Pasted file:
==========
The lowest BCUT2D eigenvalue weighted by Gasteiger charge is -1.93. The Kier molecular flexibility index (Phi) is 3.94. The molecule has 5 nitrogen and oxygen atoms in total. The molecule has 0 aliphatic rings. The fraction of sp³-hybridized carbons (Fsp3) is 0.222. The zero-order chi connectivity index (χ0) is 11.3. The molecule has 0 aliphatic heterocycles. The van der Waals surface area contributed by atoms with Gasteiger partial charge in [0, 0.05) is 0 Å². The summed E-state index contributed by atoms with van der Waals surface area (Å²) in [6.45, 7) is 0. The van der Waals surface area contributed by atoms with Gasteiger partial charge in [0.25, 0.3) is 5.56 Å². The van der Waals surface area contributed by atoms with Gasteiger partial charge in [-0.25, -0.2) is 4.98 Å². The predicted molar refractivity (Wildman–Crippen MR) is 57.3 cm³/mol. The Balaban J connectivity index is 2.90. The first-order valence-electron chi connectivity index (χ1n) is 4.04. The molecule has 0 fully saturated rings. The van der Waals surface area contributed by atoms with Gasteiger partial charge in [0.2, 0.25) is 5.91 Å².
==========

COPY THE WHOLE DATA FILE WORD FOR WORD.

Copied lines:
The lowest BCUT2D eigenvalue weighted by Gasteiger charge is -1.93. The Kier molecular flexibility index (Phi) is 3.94. The molecule has 5 nitrogen and oxygen atoms in total. The molecule has 0 aliphatic rings. The fraction of sp³-hybridized carbons (Fsp3) is 0.222. The zero-order chi connectivity index (χ0) is 11.3. The molecule has 0 aliphatic heterocycles. The van der Waals surface area contributed by atoms with Gasteiger partial charge in [0, 0.05) is 0 Å². The summed E-state index contributed by atoms with van der Waals surface area (Å²) in [6.45, 7) is 0. The van der Waals surface area contributed by atoms with Gasteiger partial charge in [0.25, 0.3) is 5.56 Å². The van der Waals surface area contributed by atoms with Gasteiger partial charge in [-0.25, -0.2) is 4.98 Å². The predicted molar refractivity (Wildman–Crippen MR) is 57.3 cm³/mol. The Balaban J connectivity index is 2.90. The first-order valence-electron chi connectivity index (χ1n) is 4.04. The molecule has 0 fully saturated rings. The van der Waals surface area contributed by atoms with Gasteiger partial charge in [0.2, 0.25) is 5.91 Å².